hide Matching Documents

The documents where this entity occurs most often are shown below. Click on a document to open it.

Document Max. Freq Min. Freq
Harper's Encyclopedia of United States History (ed. Benson Lossing) 4 0 Browse Search
View all matching documents...

Your search returned 4 results in 2 document sections:

Harper's Encyclopedia of United States History (ed. Benson Lossing), State of Vermont, (search)
mes Office.Assumes office. Thomas Chittenden1777Ryland Fletcher1856 Moses Robinson1789Hiland Hall1858 Thomas Chittenden1790Erastus Fairbanks1860 Paul Brigham1797Frederick Holbrook1861 Isaac Tichenor1797J. Gregory Smith1863 Israel Smith1807Paul Dlllingham1865 Isaac Tichenor1808John B. Page1867 Jonas Galusha1809Peter T. Washburn1869 Martin Chittenden1813G. W. Hendee1870 Jonas Galusha1815John W. Stewart1870 Richard Skinner1820Julius Converse1872 C. P. Van Ness1823Asahel Peck1874 Ezra Butler1826Horace Fairbanks1876 Samuel C. Crafts1828Redfield Proctor1878 William A. Palmer1831Roswell Farnham1880 S. H. Jenison1835John L. Barstow1882 Charles Paine1841Samuel E. Pingree1884 John Mattocks1843Ebenezer J. Ormsbee1886 William Slade1844William P. Dillingham1888 Horace Eaton1846Carroll S. Page1890 Carlos Coolidge1848Levi K. Fuller1892 Charles K. Williams1850Urban A. Woodbury1894 Erastus Fairbanks1852Josiah Grout1896 John S. Robinson1853Edward C. Smith1898 Stephen Royce1854W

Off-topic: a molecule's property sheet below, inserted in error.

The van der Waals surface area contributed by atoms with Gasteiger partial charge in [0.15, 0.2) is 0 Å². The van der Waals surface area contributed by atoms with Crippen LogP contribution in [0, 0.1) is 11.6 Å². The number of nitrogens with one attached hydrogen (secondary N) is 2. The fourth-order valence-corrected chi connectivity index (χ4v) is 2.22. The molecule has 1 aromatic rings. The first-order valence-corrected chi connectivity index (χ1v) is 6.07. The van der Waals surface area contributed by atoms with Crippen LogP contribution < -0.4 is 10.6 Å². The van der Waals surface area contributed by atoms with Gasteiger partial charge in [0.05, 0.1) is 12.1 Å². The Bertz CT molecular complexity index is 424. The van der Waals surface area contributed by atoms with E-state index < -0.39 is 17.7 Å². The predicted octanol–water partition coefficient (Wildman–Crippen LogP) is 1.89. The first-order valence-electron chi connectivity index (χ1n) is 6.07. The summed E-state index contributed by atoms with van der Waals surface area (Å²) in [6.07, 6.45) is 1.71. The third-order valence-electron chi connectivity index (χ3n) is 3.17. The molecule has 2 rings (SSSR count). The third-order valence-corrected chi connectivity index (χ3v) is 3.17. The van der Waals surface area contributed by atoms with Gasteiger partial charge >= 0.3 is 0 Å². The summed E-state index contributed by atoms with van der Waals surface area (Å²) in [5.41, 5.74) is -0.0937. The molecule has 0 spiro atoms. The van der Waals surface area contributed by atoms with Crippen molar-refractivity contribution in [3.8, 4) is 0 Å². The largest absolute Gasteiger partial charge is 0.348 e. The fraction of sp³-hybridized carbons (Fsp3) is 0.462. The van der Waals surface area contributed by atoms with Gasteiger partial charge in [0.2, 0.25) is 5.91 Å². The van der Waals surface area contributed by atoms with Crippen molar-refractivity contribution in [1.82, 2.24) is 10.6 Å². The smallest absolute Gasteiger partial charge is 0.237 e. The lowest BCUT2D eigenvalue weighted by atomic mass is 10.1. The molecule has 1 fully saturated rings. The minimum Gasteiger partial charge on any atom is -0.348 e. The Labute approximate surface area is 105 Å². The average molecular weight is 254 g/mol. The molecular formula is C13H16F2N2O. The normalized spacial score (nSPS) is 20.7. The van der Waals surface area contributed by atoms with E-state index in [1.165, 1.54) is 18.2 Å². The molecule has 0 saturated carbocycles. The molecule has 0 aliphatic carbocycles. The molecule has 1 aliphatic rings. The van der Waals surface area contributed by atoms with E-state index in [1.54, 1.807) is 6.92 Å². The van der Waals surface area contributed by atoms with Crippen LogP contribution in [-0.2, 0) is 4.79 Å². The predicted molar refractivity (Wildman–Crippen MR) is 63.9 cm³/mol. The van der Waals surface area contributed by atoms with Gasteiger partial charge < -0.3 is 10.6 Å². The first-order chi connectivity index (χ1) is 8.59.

Harper's Encyclopedia of United States History (ed. Benson Lossing), Washington, D. C. (search)
ess that the Union is dissolved and that the laws are standing still. Confederates destroying bridges near Baltimore. Pennsylvania sent the first troops to the capital for its defence. Massachusetts was equally ready and determined, and some of her troops reached the capital on the day after the arrival of the Pennsylvanians. Some troops were sent by Massachusetts (April 17, 1861) to Fortress Monroe, in Virginia, then in imminent danger of seizure; and thirteen companies, under General Butler, started for the city of Washington. Rhode Island, through which these troops passed, was in a blaze of excitement. Governor Sprague had promptly tendered to the government the services of 1,000 infantry and a battalion of artillery; and the legislature, assembling on April 17, promptly provided for the State's quota and appropriated $500,000 for war purposes. The banks offered adequate loans to the State; and within a few days Rhode Island troops were on their way towards Washington—C